The decline in traditional values isn’t particularly new. The things that make people feel as though their presence matters, such as civic-mindedness and religious observance, have declined in tandem. From Bowling Alone in the late ’90s to Coming Apart in 2012 to a slew of recent “End of America” essays from every major publication, researchers believe these trends are accelerating further. This decline in civic belief and religiosity predated the mobile internet. We can’t blame the phones this time.

For a while, we tried in vain to replace the default traditional values with something equally noble or even more sophisticated. Classical liberalism, which upheld individual rights and liberty until we started hating half of the individuals in this country. New Atheism had a good run until “trust the science” became a meme. There was meditation. Yoga retreats. Eating clean. Worshipping politics and politicians. Chasing influence.

But it turns out none of those things filled the national void either. Perhaps if they had, we wouldn’t see story after story about teenage depression and midlife crisis depression and deaths of despair. We have become a treatment-resistant Prozac Nation.

Increasingly, the void is being filled with. . . you. A relentless focus on the self that tells us you are enough. When I asked ChatGPT for the origin of the phrase “You are enough,” it told me the saying is so ubiquitous it can’t give me an answer.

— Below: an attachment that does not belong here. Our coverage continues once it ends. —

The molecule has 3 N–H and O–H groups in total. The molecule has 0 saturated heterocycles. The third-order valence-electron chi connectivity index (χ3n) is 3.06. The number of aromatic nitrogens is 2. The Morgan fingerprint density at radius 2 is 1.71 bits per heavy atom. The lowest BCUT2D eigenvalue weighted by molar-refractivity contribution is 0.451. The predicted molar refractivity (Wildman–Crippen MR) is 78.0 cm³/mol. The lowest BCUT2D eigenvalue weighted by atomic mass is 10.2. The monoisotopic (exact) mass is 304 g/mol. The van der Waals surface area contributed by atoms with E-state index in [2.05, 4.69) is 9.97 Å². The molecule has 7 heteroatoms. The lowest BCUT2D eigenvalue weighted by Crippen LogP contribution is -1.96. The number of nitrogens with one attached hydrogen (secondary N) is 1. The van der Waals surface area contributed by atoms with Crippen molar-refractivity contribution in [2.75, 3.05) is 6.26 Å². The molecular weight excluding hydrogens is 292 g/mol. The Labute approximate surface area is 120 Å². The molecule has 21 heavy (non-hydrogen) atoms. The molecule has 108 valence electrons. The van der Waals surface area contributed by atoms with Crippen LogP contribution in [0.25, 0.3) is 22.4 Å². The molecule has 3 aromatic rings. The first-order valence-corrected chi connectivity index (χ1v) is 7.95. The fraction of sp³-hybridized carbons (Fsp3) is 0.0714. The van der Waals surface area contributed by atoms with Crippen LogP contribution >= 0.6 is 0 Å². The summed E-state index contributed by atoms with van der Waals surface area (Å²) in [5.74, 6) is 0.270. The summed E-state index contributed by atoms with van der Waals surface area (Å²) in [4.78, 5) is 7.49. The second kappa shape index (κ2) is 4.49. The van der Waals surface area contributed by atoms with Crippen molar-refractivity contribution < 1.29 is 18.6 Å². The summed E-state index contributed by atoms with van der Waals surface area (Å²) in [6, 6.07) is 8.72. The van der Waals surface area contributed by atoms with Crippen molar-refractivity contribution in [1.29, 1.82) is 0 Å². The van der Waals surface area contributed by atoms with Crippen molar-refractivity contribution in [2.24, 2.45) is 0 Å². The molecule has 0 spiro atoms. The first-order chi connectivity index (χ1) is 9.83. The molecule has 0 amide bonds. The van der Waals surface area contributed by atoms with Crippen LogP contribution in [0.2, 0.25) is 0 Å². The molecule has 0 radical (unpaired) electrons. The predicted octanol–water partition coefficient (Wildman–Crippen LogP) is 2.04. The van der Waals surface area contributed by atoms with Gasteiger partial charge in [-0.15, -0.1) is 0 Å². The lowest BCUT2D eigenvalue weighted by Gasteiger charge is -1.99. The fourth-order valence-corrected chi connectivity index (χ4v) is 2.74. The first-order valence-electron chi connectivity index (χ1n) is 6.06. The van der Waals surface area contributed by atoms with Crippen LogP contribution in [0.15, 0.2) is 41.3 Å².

I’m not an expert in purpose, but I am in the business of finding it, in determined individuals who have a deep sense of why they’re put on this earth. I meet entrepreneurs at the earliest stage, often when they have only a team and a pipe dream. Sometimes, it’s a new type of satellite or a viral app; other times, trust me, it’s the most boring idea you’ve ever heard.

But if you talk to the most storied investors about what they’re searching for in the people who will build the Disneys or the Apples or the Teslas of the future, they’re not interviewing the person. Often they’re not even listening to the idea. They’re testing for how deeply—how obsessively—someone believes in something greater than themselves. This sense is so profound that sometimes it makes you uncomfortable. It makes you squirm in your chair. But it makes you feel something.

With this type of purpose—a calling—comes action. Practice. Silicon Valley’s infectious optimism is not because the ideas are all that mind-blowing. Many solid companies have mundane missions: software that helps salespeople sell stuff! Cybersecurity companies that stop phishing attacks! And yet, that practice of building, of doing and believing in something—anything—gives people the purpose that pulls them out of the malaise that is modern life.

And maybe that’s the secret of purpose. You don’t need to build a billion-dollar company. You don’t need to employ hundreds of people. You just need to act, and with that action comes purpose—a reason to get out of bed in the morning and build.

For too long, we’ve been told we can be anything, do anything, and that all criticisms of that anything are an attack on our identity and very being. That self-love and self-care are all we need to thrive. And yet, we’ve never seemed more miserable, never been more lost, and never less confident in what we stand for.

Maybe one day the all-knowing AI will tell us the truth:

Find a purpose outside yourself. You are not enough.